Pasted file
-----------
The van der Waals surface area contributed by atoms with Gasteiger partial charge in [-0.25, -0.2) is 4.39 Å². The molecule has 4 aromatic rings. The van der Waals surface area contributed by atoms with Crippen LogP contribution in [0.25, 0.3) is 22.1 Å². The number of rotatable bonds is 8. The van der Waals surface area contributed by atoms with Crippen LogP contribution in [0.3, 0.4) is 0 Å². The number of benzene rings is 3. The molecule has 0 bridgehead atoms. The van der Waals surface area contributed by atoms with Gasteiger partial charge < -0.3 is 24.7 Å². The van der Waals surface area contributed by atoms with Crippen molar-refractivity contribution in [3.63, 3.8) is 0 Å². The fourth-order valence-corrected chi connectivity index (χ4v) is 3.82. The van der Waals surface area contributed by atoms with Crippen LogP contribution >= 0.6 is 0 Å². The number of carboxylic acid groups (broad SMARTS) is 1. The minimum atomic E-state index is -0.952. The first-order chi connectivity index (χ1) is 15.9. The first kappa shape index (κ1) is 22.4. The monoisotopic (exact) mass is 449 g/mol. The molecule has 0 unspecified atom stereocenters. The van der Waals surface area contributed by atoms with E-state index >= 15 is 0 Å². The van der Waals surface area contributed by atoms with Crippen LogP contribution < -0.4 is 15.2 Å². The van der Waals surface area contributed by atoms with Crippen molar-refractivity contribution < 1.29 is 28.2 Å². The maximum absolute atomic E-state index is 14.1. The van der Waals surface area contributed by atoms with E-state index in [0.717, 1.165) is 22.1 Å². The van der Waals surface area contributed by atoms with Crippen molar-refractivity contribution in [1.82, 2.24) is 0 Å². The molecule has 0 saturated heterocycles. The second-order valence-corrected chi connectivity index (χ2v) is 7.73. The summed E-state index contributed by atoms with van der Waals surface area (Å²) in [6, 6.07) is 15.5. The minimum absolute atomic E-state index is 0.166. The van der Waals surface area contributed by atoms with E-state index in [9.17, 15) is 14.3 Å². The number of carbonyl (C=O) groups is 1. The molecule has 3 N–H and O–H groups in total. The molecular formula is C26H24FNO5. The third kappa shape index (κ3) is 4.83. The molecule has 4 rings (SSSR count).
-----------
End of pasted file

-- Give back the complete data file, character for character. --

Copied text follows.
The van der Waals surface area contributed by atoms with Gasteiger partial charge in [-0.25, -0.2) is 4.39 Å². The molecule has 4 aromatic rings. The van der Waals surface area contributed by atoms with Crippen LogP contribution in [0.25, 0.3) is 22.1 Å². The number of rotatable bonds is 8. The van der Waals surface area contributed by atoms with Crippen LogP contribution in [0.3, 0.4) is 0 Å². The number of benzene rings is 3. The molecule has 0 bridgehead atoms. The van der Waals surface area contributed by atoms with Gasteiger partial charge < -0.3 is 24.7 Å². The van der Waals surface area contributed by atoms with Crippen molar-refractivity contribution in [3.63, 3.8) is 0 Å². The fourth-order valence-corrected chi connectivity index (χ4v) is 3.82. The van der Waals surface area contributed by atoms with Crippen LogP contribution >= 0.6 is 0 Å². The number of carboxylic acid groups (broad SMARTS) is 1. The minimum atomic E-state index is -0.952. The first-order chi connectivity index (χ1) is 15.9. The first kappa shape index (κ1) is 22.4. The monoisotopic (exact) mass is 449 g/mol. The molecule has 0 unspecified atom stereocenters. The van der Waals surface area contributed by atoms with E-state index >= 15 is 0 Å². The van der Waals surface area contributed by atoms with Crippen LogP contribution < -0.4 is 15.2 Å². The van der Waals surface area contributed by atoms with Crippen molar-refractivity contribution < 1.29 is 28.2 Å². The maximum absolute atomic E-state index is 14.1. The van der Waals surface area contributed by atoms with E-state index in [0.717, 1.165) is 22.1 Å². The van der Waals surface area contributed by atoms with Crippen molar-refractivity contribution in [1.82, 2.24) is 0 Å². The molecule has 0 saturated heterocycles. The second-order valence-corrected chi connectivity index (χ2v) is 7.73. The summed E-state index contributed by atoms with van der Waals surface area (Å²) in [6, 6.07) is 15.5. The minimum absolute atomic E-state index is 0.166. The van der Waals surface area contributed by atoms with E-state index in [9.17, 15) is 14.3 Å². The number of carbonyl (C=O) groups is 1. The molecule has 3 N–H and O–H groups in total. The molecular formula is C26H24FNO5. The third kappa shape index (κ3) is 4.83. The molecule has 4 rings (SSSR count).